Ketogenic dieting has become a favorite pastime of Silicon Valley techies who want to hack their bodies to improve energy levels and performance. The regimen involves eating foods that are high in fat and some protein, while keeping carbohydrates to a minimum.
The goal of ketogenic diets is to get body to a state calld "ketosis," which requires keeping carbohydrates to less than five percent of daily caloric intake. Once that happens, the body burns stored fats instead of recently eaten carbs, resulting in a buildup of acids called ketones within the body.
Ketones can actually be measured in the blood, the urine and the breath, which is how many people on the diet figure out if their carb restriction is having an impact. But measuring it through the blood or urine is a bit much for some.
So Keyto, a new start-up in the space, aims to make it easier for people on ketogenic diets to track their body's transition into ketosis by simply blowing into a device. It was founded by Ethan Weiss, a cardiologist at UC San Francisco, and former Weight Watchers vice president Ray Wu.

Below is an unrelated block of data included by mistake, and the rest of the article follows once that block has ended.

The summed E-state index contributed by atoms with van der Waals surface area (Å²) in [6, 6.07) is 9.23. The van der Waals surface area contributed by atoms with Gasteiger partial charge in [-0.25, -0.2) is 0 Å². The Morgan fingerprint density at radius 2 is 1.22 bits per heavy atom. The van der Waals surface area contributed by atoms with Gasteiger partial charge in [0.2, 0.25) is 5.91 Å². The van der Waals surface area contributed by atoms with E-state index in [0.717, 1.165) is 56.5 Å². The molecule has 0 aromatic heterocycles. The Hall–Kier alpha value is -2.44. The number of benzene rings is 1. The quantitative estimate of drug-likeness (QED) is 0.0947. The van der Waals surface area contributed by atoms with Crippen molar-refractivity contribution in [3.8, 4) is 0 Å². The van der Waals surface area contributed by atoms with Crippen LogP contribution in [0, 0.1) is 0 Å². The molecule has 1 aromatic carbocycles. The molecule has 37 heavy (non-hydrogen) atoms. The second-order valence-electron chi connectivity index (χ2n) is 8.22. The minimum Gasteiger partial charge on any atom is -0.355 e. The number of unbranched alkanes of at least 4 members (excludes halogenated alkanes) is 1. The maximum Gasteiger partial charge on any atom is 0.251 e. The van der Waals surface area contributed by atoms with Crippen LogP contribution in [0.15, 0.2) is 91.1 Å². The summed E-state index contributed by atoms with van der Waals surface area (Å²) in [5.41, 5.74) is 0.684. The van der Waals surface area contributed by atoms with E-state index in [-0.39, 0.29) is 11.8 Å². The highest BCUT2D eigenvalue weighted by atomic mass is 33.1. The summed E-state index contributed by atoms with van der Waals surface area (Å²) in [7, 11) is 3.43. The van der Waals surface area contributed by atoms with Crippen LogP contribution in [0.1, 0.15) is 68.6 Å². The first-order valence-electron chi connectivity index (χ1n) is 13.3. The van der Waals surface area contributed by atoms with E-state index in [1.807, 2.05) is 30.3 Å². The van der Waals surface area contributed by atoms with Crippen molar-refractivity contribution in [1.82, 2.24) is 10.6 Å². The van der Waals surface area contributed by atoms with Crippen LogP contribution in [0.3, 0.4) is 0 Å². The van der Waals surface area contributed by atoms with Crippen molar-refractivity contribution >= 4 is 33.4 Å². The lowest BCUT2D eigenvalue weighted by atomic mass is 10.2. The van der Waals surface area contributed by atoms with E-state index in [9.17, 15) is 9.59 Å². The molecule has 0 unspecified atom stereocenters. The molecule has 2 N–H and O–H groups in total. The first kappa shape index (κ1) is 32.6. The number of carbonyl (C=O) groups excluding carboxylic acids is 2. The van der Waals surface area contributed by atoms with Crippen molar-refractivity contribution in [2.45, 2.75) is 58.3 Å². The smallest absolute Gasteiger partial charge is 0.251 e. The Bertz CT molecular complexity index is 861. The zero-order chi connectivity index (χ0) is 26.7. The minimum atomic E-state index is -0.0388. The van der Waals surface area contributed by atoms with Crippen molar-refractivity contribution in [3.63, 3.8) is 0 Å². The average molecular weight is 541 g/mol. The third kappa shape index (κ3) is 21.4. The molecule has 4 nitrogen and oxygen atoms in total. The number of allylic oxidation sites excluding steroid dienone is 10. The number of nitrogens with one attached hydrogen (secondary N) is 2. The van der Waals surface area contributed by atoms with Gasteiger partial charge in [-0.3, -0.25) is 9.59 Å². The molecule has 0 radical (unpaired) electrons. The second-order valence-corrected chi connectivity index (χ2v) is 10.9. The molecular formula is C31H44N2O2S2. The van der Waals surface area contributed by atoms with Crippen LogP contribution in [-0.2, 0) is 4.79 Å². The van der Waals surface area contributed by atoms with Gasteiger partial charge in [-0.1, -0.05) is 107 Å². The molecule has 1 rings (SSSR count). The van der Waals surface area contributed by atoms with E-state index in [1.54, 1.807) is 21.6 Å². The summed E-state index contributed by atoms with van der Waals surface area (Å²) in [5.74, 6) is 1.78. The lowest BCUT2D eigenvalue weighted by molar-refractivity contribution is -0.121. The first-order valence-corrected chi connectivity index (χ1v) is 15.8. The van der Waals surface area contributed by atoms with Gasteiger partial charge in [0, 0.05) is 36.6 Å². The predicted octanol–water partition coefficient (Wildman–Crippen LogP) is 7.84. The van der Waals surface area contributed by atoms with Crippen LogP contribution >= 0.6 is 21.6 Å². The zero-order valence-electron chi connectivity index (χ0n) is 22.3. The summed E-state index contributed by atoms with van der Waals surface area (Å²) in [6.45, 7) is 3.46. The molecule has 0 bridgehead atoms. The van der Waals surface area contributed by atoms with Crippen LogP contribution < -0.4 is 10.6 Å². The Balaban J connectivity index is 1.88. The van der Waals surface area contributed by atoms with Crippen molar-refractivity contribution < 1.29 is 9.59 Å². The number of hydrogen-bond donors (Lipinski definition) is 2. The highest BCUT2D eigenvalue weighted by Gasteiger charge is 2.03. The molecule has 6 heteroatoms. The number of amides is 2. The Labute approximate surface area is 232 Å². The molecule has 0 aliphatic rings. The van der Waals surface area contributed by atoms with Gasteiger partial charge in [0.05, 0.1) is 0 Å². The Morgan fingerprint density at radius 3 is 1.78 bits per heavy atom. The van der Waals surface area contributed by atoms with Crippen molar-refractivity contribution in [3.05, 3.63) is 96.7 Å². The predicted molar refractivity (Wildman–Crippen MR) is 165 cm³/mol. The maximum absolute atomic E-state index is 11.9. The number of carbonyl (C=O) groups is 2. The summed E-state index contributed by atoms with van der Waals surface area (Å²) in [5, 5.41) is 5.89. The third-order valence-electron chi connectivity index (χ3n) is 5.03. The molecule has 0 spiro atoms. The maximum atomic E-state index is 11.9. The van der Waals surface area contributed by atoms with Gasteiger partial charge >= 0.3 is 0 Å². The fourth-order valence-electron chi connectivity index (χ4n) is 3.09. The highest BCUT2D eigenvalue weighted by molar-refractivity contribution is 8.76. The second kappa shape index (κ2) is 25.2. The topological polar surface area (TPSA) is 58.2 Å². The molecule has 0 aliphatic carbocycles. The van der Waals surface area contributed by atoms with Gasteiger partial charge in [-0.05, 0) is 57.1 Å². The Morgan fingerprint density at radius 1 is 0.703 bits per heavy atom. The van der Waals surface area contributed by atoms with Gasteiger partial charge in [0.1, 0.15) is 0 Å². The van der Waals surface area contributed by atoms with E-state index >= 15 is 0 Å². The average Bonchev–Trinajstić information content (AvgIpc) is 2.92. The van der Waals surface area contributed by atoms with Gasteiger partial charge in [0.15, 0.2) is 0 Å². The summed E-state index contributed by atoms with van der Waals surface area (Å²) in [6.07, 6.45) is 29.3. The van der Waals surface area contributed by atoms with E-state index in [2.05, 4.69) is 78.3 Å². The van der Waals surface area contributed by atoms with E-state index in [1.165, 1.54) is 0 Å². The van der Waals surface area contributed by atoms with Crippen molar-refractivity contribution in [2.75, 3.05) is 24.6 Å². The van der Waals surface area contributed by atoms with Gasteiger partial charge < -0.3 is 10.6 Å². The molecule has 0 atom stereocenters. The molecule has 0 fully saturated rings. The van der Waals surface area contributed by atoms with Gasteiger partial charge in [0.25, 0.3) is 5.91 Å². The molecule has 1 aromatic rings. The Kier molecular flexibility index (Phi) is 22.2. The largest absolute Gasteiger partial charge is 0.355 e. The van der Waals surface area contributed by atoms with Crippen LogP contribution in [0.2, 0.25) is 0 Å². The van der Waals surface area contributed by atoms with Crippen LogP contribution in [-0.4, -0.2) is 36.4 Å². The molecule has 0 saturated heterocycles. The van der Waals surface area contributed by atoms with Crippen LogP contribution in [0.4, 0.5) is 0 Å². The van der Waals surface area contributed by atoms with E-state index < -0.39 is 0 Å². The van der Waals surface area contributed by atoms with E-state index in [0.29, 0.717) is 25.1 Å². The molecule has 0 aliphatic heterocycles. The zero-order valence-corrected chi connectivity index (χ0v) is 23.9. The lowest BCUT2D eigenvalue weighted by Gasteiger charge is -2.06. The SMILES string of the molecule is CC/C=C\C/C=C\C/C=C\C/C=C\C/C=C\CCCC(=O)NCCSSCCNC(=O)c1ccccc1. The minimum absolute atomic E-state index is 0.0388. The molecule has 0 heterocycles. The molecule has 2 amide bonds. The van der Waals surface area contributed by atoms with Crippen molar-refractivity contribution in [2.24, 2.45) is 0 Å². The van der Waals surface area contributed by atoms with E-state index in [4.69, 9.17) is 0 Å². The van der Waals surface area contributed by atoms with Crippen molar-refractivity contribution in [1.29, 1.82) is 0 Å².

Weiss offered me the opportunity to join the beta program and get early access to the device, as I've long been curious about the keto diet. I'd heard from advocates of the diet, including Weiss, that it can help with afternoon energy slumps, which sounded appealing. I often feel tired in the middle of the day, and rely on caffeine or a sugary snack to keep going.
Weiss provided me with a device that resembles bright orange breathalyzer to assess if I'm in ketosis. I also downloaded the Keyto app, which I used to search for foods to find out if they're keto-friendly or not.